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George MacKay (actor)

George MacKay (born 13 March 1992) is a British actor. He is best known for his roles in The Boys Are Back (2009), How I Live Now (2013), Sunshine on Leith (2013), For Those in Peril (2013), Captain Fantastic (2016) and Ophelia (2018).

George MacKay
Born (1992-03-13) 13 March 1992 (age 27)
Years active2002–present

At the Cannes Film Festival MacKay received a Trophée Chopard for Male Revelation of the Year 2017 and was nominated for the BAFTA Rising Star Award.[1][2]

Life and careerEdit

MacKay was born in London, the son of Kim Baker, a costume designer, and Paul MacKay, an Australian who works in lighting/stage management.[3][4]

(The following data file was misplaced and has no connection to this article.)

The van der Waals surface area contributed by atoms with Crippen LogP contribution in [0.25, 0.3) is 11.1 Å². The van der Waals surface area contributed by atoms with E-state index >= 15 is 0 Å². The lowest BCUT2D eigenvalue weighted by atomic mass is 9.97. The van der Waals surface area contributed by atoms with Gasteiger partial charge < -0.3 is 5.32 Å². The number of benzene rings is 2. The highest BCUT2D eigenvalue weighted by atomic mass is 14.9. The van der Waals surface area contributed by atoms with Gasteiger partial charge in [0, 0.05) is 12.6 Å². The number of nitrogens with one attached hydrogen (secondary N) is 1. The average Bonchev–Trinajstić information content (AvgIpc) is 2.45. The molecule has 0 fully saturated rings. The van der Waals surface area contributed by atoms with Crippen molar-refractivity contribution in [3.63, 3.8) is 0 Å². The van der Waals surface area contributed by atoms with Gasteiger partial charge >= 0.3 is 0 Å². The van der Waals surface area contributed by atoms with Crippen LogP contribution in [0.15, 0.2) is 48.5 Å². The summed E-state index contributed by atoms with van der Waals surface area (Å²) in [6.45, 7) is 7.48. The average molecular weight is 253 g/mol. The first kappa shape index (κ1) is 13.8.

In 2002, MacKay was spotted while at The Harrodian School by an acting scout, who asked him if he would like to audition for a role in P.J. Hogan's 2003 film adaptation of Peter Pan. He attended a workshop, and won the role of one of the Lost Boys, Curly, in what was his big break. In 2005, at the age of 13, he won the role of Riccio in The Thief Lord, the film adaptation of Cornelia Funke's best-selling children's novel. He was also cast in the lead role in Johnny and the Bomb, a BBC three-part television drama adapted from Terry Pratchett's novel of the same name. He later applied unsuccessfully to both RADA and LAMDA.[5]

McKay had some work in television, including roles in Rose and Maloney, Footprints in the Snow and The Brief.

In the 2008 film Defiance, MacKay played Aron, the youngest of the four Bielski brothers, and in 2009 he played Harry in The Boys Are Back starring Clive Owen. He co-starred in the Marc Evans-directed musical film Hunky Dory opposite Minnie Driver, Aneurin Barnard and Kimberley Nixon, which is set in 1970s Swansea.